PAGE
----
Ognjen Ilic, postdoctoral scholar in Professor Harry Atwater’s laboratory, and colleagues have designed a way to levitate and propel objects using only light, by creating specific nanoscale patterning on the objects' surfaces. "We have come up with a method that could levitate macroscopic objects," says Professor Atwater, who is also the director of the Joint Center for Artificial Photosynthesis. "There is an audaciously interesting application to use this technique as a means for propulsion of a new generation of spacecraft. We're a long way from actually doing that, but we are in the process of testing out the principles." [Caltech story]

Tags: APhMS research highlights Harry Atwater postdocs Ognjen Ilic

New Materials Exhibit Split Personality


Julia Greer, Professor of Materials Science, Mechanics and Medical Engineering, and colleagues have determined that the failure of architected materials—the point at which they break when compressed or stretched—can be described using classical continuum mechanics, which models the behavior of a material as a continuous mass rather than as individual (or "discrete") particles. This finding implies a duality to the nature of these materials—in that they can be thought of both as individual particles and also as a single collective. [Caltech story]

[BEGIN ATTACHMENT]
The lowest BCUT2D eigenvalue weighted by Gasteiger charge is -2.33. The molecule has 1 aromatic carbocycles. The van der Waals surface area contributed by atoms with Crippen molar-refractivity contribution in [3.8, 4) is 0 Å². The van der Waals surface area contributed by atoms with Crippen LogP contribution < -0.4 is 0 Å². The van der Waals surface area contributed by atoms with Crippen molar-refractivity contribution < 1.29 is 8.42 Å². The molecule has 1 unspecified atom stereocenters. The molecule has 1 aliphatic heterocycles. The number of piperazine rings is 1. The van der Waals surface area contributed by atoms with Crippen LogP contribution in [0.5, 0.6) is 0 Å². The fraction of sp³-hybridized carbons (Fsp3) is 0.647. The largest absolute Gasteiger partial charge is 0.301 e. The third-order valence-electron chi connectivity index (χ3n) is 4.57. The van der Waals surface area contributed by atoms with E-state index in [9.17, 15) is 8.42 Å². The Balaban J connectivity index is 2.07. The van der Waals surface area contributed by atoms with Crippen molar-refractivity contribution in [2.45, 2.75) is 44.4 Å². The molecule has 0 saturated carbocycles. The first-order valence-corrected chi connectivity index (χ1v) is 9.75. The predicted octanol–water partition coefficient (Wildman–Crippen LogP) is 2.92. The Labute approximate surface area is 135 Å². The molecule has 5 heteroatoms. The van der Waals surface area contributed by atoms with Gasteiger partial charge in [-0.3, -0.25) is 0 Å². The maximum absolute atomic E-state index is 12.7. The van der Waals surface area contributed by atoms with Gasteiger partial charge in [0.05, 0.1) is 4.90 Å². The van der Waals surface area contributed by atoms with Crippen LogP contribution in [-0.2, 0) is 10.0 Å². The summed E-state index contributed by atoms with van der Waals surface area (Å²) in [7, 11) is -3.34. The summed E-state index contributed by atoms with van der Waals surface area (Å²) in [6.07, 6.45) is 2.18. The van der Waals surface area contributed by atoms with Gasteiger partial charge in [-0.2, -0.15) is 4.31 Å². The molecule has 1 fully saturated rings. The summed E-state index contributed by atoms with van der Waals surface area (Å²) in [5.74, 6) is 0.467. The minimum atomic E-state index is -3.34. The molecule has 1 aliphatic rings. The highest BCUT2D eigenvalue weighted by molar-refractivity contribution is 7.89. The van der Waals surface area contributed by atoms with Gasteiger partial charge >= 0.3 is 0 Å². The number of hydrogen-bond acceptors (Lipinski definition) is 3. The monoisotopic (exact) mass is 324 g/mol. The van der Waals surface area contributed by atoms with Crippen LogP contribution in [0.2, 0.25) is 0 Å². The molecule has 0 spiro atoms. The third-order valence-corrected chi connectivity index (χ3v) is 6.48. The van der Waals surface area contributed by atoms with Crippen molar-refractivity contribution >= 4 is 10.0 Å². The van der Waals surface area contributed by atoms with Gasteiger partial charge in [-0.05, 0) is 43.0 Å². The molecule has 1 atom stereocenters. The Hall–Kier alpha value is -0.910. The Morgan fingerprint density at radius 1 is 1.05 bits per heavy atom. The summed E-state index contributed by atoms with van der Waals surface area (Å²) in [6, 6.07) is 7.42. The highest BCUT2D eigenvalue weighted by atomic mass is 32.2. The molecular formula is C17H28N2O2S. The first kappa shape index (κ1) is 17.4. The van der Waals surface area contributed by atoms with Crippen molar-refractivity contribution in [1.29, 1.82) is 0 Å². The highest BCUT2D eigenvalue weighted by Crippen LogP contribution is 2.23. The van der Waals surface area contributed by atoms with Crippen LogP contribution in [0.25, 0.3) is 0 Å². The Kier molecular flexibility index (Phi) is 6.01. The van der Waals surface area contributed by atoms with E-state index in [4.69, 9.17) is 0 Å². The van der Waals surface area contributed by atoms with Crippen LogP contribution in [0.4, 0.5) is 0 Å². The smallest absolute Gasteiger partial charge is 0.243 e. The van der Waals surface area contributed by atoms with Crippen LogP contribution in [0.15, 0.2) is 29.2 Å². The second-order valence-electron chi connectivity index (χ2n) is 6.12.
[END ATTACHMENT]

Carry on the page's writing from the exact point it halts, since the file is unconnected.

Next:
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Caltech President’s 2018 End of Year Message


President Thomas F. Rosenbaum’s end of the year message to the Caltech community highlights the InSight spacecraft landing and the celebration of Frances Arnold’s 2018 Nobel Prize in Chemistry. He states, “these recent events … underscore the extraordinary technological acumen that is necessary to realize the implications of big ideas. The Institute is known throughout the world for its mastery of fundamental science, but it is the connection of these fundamental precepts to engineering innovation that sets Caltech apart.” [Read the full message]